The federal government says it plans to set up transit schools for 11,000 schoolchildren in Niger that were displaced by banditry and other violent crimes in the state.
Betta Edu, Minister of Humanitarian Affairs and Poverty Alleviation, said the project would be executed in collaboration with UNICEF and the Niger government.
A statement by her media aide, Rasheed Zubair, said the federal government would secure a safer location low-cost homes for the victims.
It said the minister was speaking when she visited the Internally Displaced Persons (IDPs) camps in Shiroro Local Government Area of the state.
The statement quoted Ms Edu as saying that her ministry would be working with the state government and UNICEF to provide transit learning centres for the affected pupils.
Ms Edu described as “unacceptable” a situation where 11,000 students are out of school owing to the continued closure of over 400 schools in Niger.
While calling for immediate action to tackle banditry in Niger, she regretted that lack of basic education had predisposed people to poverty.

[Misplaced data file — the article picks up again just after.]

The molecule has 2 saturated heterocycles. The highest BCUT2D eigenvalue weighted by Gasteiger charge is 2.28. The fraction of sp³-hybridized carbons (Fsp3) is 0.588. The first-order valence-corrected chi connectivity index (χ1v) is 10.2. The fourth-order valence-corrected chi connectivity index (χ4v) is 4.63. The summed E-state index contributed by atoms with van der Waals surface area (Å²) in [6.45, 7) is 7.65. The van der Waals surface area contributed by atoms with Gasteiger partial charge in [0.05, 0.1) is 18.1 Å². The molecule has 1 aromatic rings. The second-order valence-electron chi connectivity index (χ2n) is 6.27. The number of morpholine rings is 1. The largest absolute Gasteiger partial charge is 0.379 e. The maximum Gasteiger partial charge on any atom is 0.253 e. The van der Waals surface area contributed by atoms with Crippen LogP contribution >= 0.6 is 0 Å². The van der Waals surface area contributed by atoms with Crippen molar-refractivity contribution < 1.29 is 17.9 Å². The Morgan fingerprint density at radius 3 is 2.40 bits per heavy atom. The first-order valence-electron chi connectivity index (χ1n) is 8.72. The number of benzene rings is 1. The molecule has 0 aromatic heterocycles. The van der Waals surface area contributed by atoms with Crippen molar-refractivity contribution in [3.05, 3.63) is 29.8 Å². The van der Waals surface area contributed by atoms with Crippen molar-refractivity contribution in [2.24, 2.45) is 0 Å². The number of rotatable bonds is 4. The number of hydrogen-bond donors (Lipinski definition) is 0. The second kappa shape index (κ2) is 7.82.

The minister expressed optimism that peace would soon return to communities affected by banditry to enable displaced persons return to their homes.
“Government is considering options of providing a resettlement centre in the interim where IDPs can resettle and vacate the school premises so that our children can return to their classes.
“The current staggering figure of out-of-school children in Nigeria is not good for the country.
“Education is the foundation; if we must fight poverty, we must return our children to school because that is the key and the beginning of ending the circle of poverty.
“As a government, we will do all we can to tackle the problem from the root cause so that they can continue with their education,” she said.